Pringle Bay at a glance
Pringle Bay is a small coastal hamlet nestled under the Hangklip Mountain and forms part of a UNESCO Heritage Site known as the Kogelberg Biosphere Reserve. Situated between Gordon's Bay and Betty's Bay in the Western Cape's Overberg region, Pringle Bay's heritage dates back to the Stone Age when nomadic tribes roamed the rugged mountains and coastline. The Hangklip (hanging rock) Mountain is situated 484m above sea level and its many caves provided a natural refuge for bandits and slaves who escaped from their Dutch masters. Pringle Bay was given its name in the late 1790s by Sir Thomas Pringle, who was the Royal Naval Commander-in-Chief of Simon's Town. Sir Pringle wanted to transform Pringle Bay into a shipping port from which to transport farm produce, across False Bay, to the Simon's Town naval base. The plan never materialised and Pringle Bay remained a quiet hamlet that has attracted property investors seeking a quiet haven from the hustle and bustle of city life.
Local ghost stories
One of the main attractions of Pringle Bay is the Hangklip Hotel which is situated below the Hangklip Mountain cliffs. The hotel lies two kilometres out of town and is accessed via a dirt road. It is a drawcard to weekend visitors who enjoy live music and other entertainment provided at the hotel but is notorious for the many ghost stories that emanate about the property. The building originally housed British servicewomen during World War Two. They operated a top-secret experimental radar station from the slopes of the Hangklip Mountain above the hotel. The servicewomen tracked U-boat activity in nearby waters and the remains of the radar station are still visible today.
Although good for swimming and dog-walking, Pringle Bay's main beach is often deserted because of its exposure to the chilly winds blowing off the ocean. However, local residents flock to a gloriously secluded beach with an aquamarine ocean and white sandy beach known as Moonlight Bay. This is situated 10 minutes out of town and is a closely-guarded secret that nevertheless has been uncovered to many a visitor.
The area is also a hotspot for watching whales and dolphins and is a popular nesting enclave for Oystercatchers.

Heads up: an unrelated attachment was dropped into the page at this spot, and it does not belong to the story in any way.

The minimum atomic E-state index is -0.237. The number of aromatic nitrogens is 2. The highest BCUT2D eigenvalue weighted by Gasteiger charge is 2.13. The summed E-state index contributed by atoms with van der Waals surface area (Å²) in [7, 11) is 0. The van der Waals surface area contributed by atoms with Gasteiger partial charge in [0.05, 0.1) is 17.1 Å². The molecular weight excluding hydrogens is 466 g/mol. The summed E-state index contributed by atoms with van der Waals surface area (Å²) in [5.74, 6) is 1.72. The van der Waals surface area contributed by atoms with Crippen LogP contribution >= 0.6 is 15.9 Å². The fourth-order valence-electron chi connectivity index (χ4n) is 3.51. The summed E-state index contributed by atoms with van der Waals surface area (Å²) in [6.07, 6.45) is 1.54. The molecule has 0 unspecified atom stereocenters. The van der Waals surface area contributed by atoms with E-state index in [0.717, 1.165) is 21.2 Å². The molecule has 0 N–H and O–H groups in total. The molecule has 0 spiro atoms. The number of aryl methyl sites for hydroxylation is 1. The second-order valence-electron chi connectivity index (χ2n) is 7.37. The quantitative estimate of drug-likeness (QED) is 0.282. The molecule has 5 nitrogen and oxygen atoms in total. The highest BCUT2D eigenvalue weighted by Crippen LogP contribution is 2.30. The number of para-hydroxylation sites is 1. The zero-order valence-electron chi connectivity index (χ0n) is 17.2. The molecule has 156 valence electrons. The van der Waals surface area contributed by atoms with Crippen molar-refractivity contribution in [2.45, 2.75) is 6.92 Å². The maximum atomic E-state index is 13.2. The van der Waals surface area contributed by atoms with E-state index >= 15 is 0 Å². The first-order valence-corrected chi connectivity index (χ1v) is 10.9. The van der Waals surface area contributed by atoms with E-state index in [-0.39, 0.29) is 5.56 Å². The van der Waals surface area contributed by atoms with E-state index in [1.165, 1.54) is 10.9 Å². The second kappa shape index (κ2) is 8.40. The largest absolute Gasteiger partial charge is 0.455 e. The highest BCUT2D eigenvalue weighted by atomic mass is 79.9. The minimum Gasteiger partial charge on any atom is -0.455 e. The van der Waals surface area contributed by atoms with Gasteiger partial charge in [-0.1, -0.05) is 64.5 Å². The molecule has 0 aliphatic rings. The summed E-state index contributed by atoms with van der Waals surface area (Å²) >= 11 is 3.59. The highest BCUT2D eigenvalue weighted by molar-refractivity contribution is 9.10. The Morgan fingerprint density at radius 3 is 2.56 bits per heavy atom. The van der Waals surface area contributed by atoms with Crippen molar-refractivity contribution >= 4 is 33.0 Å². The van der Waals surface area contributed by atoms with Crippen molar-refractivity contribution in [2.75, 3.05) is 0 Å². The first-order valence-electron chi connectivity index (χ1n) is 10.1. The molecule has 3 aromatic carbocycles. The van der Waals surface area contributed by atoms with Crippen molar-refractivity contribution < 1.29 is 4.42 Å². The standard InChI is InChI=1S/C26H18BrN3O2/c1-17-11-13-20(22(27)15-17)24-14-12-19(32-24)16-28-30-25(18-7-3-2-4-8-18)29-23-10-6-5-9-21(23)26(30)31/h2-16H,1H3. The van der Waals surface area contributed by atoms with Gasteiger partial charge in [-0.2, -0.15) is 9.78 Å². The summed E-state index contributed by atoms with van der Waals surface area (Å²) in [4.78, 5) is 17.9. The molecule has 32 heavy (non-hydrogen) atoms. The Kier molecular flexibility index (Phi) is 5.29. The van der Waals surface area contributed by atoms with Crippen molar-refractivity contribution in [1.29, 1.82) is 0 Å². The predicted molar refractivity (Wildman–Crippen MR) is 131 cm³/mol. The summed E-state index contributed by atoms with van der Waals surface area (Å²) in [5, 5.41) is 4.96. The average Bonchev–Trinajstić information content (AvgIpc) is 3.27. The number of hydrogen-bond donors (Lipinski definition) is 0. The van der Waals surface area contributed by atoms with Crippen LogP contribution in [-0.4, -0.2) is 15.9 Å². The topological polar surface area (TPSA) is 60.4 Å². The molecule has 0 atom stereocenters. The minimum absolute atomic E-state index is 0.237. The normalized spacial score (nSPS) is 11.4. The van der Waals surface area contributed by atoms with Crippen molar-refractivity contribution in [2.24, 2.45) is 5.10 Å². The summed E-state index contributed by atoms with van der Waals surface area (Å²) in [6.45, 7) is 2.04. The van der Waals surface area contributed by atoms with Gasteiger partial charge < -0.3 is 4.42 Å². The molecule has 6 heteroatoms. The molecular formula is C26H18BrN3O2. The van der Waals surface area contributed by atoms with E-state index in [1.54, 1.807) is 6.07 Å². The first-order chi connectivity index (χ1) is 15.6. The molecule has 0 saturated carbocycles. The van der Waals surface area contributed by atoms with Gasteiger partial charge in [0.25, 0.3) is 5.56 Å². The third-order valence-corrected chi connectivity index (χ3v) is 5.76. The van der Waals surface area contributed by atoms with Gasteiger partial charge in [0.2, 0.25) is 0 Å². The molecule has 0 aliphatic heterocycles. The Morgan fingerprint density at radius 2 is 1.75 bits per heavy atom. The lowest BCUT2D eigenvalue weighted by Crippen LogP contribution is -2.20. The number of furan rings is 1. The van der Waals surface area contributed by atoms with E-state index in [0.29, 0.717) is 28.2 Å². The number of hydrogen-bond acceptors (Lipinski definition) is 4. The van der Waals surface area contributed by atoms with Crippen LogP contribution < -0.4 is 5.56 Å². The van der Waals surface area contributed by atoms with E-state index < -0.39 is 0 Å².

Hikers are also drawn to Brodie Link and the Hangklip hike. Brodie Link is an easy 30-minute hike to the crest of the mountain ridge above Pringle Bay and offers spectacular views of the Cape Peninsula. The Hangklip Hike is for the more energetic and takes about 3.5 hours to complete.
Food and drink
Pringle Bay is a natural enclave for artistic souls seeking an escape from city life and, for this reason, visitors will find many interesting gifts and curio shops in the village. The hamlet is also something of a culinary drawcard with no less than eight restaurants, as well as take-away outlets and delis. Most of the restaurants also offer vegetarian or vegan options.
The children of Pringle Bay can attend a Pre-and-Primary Eco-School in the village. High school scholars are catered for in Somerset West or other near-lying larger towns.
Pringle Bay consists of 1 712 freehold properties with a very stable population, 55 per cent of whom have owned their homes for upwards of 11 years. The bulk of the residents are aged between 50 and 64 (45%), while 35% of local property owners are pensioners aged 65 years and beyond.
Only 1% of the population is made up of people between the ages of 18 and 35 years but there has been a recent upsurge in sales to buyers in that age group, peaking at 20% by the end of April 2019. During the 12-month period from May 2018 through to the end of April 2019, a total of 77 homes worth R121.162 million were sold. The bulk of these (30) was in the R1.5 to R3 million price range. Coming a close second, at 28 sold, were properties in the R800 000 to R1.5 million bracket. This illustrates that there are still many affordable homes available in this crime-free haven.
Investors also bought 121 undeveloped erven, totalling R143.364 million. The bulk of the sales were for plots in the R400 000 to R800 000 range.
This 12-month period saw property sales achieve their best-ever levels, with houses selling for an average of R1.75 million and vacant land for R760 000. Pringle Bay is proudly ranked at 81 out of 850 towns.